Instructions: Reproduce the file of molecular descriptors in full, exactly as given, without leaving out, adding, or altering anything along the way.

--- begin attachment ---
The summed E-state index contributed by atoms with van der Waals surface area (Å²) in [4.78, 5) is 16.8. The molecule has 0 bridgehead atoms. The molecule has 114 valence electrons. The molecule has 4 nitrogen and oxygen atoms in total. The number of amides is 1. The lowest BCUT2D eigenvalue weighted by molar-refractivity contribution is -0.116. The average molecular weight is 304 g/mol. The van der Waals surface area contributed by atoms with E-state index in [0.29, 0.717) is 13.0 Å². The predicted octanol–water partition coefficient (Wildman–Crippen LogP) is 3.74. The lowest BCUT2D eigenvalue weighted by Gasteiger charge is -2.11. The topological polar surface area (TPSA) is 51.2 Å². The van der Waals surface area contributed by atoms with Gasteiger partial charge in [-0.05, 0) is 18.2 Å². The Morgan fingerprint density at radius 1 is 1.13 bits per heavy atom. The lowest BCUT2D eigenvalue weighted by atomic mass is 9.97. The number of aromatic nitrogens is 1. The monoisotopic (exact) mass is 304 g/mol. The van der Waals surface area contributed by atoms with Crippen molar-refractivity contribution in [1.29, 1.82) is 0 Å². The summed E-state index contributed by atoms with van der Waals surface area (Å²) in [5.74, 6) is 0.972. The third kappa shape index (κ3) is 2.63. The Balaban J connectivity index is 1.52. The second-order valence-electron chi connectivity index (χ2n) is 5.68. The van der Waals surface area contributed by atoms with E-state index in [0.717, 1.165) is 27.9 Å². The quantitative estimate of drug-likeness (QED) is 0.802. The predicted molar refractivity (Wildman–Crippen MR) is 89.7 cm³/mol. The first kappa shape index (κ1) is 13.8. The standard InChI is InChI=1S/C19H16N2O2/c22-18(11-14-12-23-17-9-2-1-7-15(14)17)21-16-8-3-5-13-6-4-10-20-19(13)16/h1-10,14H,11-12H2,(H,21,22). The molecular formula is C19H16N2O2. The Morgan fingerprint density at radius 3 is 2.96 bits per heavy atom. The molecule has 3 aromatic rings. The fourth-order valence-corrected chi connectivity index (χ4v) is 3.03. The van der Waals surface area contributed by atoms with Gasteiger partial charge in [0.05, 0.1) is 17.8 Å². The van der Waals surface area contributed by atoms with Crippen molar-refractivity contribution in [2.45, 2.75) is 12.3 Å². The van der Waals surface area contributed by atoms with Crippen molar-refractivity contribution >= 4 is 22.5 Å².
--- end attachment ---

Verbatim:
The summed E-state index contributed by atoms with van der Waals surface area (Å²) in [4.78, 5) is 16.8. The molecule has 0 bridgehead atoms. The molecule has 114 valence electrons. The molecule has 4 nitrogen and oxygen atoms in total. The number of amides is 1. The lowest BCUT2D eigenvalue weighted by molar-refractivity contribution is -0.116. The average molecular weight is 304 g/mol. The van der Waals surface area contributed by atoms with E-state index in [0.29, 0.717) is 13.0 Å². The predicted octanol–water partition coefficient (Wildman–Crippen LogP) is 3.74. The lowest BCUT2D eigenvalue weighted by Gasteiger charge is -2.11. The topological polar surface area (TPSA) is 51.2 Å². The van der Waals surface area contributed by atoms with Gasteiger partial charge in [-0.05, 0) is 18.2 Å². The Morgan fingerprint density at radius 1 is 1.13 bits per heavy atom. The lowest BCUT2D eigenvalue weighted by atomic mass is 9.97. The number of aromatic nitrogens is 1. The monoisotopic (exact) mass is 304 g/mol. The van der Waals surface area contributed by atoms with Crippen molar-refractivity contribution in [1.29, 1.82) is 0 Å². The summed E-state index contributed by atoms with van der Waals surface area (Å²) in [5.74, 6) is 0.972. The third kappa shape index (κ3) is 2.63. The Balaban J connectivity index is 1.52. The second-order valence-electron chi connectivity index (χ2n) is 5.68. The van der Waals surface area contributed by atoms with E-state index in [0.717, 1.165) is 27.9 Å². The quantitative estimate of drug-likeness (QED) is 0.802. The predicted molar refractivity (Wildman–Crippen MR) is 89.7 cm³/mol. The first kappa shape index (κ1) is 13.8. The standard InChI is InChI=1S/C19H16N2O2/c22-18(11-14-12-23-17-9-2-1-7-15(14)17)21-16-8-3-5-13-6-4-10-20-19(13)16/h1-10,14H,11-12H2,(H,21,22). The molecular formula is C19H16N2O2. The Morgan fingerprint density at radius 3 is 2.96 bits per heavy atom. The molecule has 3 aromatic rings. The fourth-order valence-corrected chi connectivity index (χ4v) is 3.03. The van der Waals surface area contributed by atoms with Gasteiger partial charge in [0.05, 0.1) is 17.8 Å². The van der Waals surface area contributed by atoms with Crippen molar-refractivity contribution in [2.45, 2.75) is 12.3 Å². The van der Waals surface area contributed by atoms with Crippen molar-refractivity contribution >= 4 is 22.5 Å².